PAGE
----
--The reveal of a family secret propels The Great Offshore Grounds by Vanessa Veselka. Originally seeking an inheritance, sisters Livy and Cheyenne join forces with their adopted younger brother Essex to find their other mother, Ann, who agreed to let Kirsten raise both daughters, provided Kirsten not reveal the details of who belonged to which mother. Their quest takes them across the country as each character works to define their own freedom.
--In The Index of Self-Destructive Acts by Christopher Beha, statistics whiz Sam Waxworth arrives in New York City to write a monthly column for a venerable magazine and soon finds himself entangled in a crumbling family empire. Beha’s novel meticulously explores the relationship between the old guard and new meritocracy as Waxworth unpacks his complicated relationship to his analytics career.
Everyone embodies a role in Interior Chinatown by Charles Yu and protagonist Willis Wu strives to land the best one available to an Asian-American man: Kung Fu Guy. Yu’s novel takes the concept of allegory and uses the familiar landscape of Hollywood tropes to create a nuanced, heartfelt, and stylistically unique portrait of Asian-American identity.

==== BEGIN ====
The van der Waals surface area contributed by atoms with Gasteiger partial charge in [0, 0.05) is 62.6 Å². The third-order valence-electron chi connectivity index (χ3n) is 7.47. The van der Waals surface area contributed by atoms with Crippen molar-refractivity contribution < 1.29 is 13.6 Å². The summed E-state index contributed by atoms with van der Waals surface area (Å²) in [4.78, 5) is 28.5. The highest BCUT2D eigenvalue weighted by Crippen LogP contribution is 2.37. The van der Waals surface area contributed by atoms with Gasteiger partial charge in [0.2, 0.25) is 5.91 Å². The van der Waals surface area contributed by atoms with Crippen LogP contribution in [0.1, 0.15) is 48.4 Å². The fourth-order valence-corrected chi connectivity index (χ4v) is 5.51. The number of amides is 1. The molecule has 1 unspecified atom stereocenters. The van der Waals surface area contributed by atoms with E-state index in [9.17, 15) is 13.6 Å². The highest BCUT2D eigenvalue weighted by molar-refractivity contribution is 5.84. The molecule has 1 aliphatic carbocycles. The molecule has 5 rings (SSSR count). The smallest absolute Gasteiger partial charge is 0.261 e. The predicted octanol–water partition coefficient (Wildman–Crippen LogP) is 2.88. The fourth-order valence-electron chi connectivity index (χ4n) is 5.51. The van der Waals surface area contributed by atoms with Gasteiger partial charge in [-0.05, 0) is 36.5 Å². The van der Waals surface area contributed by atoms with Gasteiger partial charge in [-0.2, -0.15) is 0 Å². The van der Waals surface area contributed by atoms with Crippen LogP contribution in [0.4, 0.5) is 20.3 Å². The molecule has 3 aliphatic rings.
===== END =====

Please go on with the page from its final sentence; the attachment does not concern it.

Publishers submitted a total of 388 books for the 2020 National Book Award for Fiction. The judges for Fiction are Roxane Gay (Chair), Cristina Henríquez, Laird Hunt, Rebecca Makkai, and Keaton Patterson. Judge’s decisions are made independently of the National Book Foundation staff and Board of Directors and deliberations are strictly confidential. Winners in all categories will be announced live at the virtual National Book Awards Ceremony on November 18.
Saturday, September 19, 2020
|Thank you, mucho Tom and Chuck!|
|Editor’s note: Of course, in a pandemic office health standards apply. Be careful. And, if you’re lucky to office from home there are other perks to perc-ing coffee a la maison, n’est-ce-pas?|
|WEEKLY COFFEE QUIZ--Where in the world is this coffee establishment? Answer next Saturday in PillartoPost.org Coffee Beans & Beings post.|
Friday, September 18, 2020
Thursday, September 17, 2020
Located on a Town-owned, infill lot in the heart of Jackson Hole, Wyoming, this 13,500 square foot greenhouse utilizes a 1/10 acre site to grow an annual amount of produce equivalent to 10 acres of traditional farming.
Vertical Harvest enables the community to grow produce 365 days a year despite the difficulties posed by the harsh climate.
|Located in urban areas, these multi-story greenhouses produce incredibly fresh local food year around, and provide meaningful employment to underserved populations. Vertical Harvest employee picks and prunes hundreds of indoor tomato plants.|
Wednesday, September 16, 2020
Fotografiska New York is located in Church Missions House, a Renaissance revival landmark built-in 1894. It was renovated recently by architecture firm CetraRuddy.